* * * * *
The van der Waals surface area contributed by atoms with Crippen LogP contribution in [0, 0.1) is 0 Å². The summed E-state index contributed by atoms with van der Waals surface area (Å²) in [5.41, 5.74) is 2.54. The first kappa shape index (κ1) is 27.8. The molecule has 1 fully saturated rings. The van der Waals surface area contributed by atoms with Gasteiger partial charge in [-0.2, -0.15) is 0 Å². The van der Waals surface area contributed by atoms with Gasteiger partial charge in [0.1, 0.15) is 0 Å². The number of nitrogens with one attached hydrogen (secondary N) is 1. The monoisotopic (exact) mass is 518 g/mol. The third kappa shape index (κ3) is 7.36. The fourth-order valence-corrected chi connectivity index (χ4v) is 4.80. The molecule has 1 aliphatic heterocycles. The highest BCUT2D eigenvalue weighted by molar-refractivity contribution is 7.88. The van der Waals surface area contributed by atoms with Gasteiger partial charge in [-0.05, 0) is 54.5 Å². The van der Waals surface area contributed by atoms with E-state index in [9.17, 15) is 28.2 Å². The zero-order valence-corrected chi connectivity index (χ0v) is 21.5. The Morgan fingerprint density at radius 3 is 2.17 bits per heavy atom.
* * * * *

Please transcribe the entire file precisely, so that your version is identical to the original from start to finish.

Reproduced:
The van der Waals surface area contributed by atoms with Crippen LogP contribution in [0, 0.1) is 0 Å². The summed E-state index contributed by atoms with van der Waals surface area (Å²) in [5.41, 5.74) is 2.54. The first kappa shape index (κ1) is 27.8. The molecule has 1 fully saturated rings. The van der Waals surface area contributed by atoms with Gasteiger partial charge in [-0.2, -0.15) is 0 Å². The van der Waals surface area contributed by atoms with Gasteiger partial charge in [0.1, 0.15) is 0 Å². The number of nitrogens with one attached hydrogen (secondary N) is 1. The monoisotopic (exact) mass is 518 g/mol. The third kappa shape index (κ3) is 7.36. The fourth-order valence-corrected chi connectivity index (χ4v) is 4.80. The molecule has 1 aliphatic heterocycles. The highest BCUT2D eigenvalue weighted by molar-refractivity contribution is 7.88. The van der Waals surface area contributed by atoms with Gasteiger partial charge in [-0.05, 0) is 54.5 Å². The van der Waals surface area contributed by atoms with E-state index in [9.17, 15) is 28.2 Å². The zero-order valence-corrected chi connectivity index (χ0v) is 21.5. The Morgan fingerprint density at radius 3 is 2.17 bits per heavy atom.